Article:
Anti-Judaism: The Western Tradition

David Nirenberg. Norton, $35 (672p) ISBN 978-0-393-05824-6
Based on a decade of exhaustive research, this book explores “anti-Judaism” as an intellectual current (as opposed to its overtly political and social analogue, anti-Semitism) from ancient Egypt through to the Frankfurt School and just after the Holocaust. Nirenberg (Communities of Violence), professor of medieval history and social thought at the University of Chicago, contends that anti-Judaism is “one of the basic tools with which [Western thought] was constructed,” yet he stresses that this device depended less on an acquaintance with real Jews, and more on “figural Jews,” ciphers for all that a particular thinker opposed. Martin Luther, for example, not only criticized Jews for clinging to the “killing letter” of the law, he also hurled accusations against the Roman Catholic Church for its “Jewish” tendencies; Luther’s adversaries, meanwhile, accused the Jews of using him to undermine the Church. Nirenberg, whose scholarship is concerned primarily with the historical and cultural intersections of the Abrahamic religions, is particularly strong in his treatment of the Enlightenment, illustrating how Christian anti-Jewish memes were adopted by secular, rationalist thinkers. Though Nirenberg gives short shrift to American intellectualism, and his examination terminates after the Holocaust, this is nevertheless a magisterial work of intellectual history. Agent: Georges Borchardt. (Feb.)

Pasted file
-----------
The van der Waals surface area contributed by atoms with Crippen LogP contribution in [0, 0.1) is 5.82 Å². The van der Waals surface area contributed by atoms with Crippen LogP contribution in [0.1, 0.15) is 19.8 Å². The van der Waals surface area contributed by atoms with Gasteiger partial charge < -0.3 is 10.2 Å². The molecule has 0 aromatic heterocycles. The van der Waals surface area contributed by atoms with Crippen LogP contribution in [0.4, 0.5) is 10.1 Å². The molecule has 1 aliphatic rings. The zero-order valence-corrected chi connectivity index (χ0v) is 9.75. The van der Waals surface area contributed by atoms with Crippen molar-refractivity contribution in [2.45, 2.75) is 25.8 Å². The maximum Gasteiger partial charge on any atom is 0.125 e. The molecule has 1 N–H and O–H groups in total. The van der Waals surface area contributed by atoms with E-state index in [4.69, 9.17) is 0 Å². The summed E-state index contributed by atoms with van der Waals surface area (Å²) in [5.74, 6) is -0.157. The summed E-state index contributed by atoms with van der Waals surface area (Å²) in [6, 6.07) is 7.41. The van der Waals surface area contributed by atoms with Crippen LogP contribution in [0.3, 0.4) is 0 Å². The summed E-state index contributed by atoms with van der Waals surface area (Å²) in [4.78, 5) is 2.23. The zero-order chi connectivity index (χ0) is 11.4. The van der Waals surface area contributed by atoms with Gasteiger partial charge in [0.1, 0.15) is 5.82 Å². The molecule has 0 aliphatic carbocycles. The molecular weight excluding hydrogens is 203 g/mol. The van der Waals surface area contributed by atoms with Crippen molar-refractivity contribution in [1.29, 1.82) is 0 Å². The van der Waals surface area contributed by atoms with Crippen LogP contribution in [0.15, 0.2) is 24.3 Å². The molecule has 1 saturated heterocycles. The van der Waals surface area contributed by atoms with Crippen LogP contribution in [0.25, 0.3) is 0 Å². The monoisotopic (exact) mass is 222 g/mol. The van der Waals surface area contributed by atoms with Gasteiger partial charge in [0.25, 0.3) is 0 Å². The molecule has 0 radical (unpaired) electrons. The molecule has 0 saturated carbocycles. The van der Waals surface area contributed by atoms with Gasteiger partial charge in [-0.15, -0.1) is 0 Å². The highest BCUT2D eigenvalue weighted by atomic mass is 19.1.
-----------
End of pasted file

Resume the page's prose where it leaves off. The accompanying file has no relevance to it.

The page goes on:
Reviewed on: 10/29/2012
Release date: 02/01/2013
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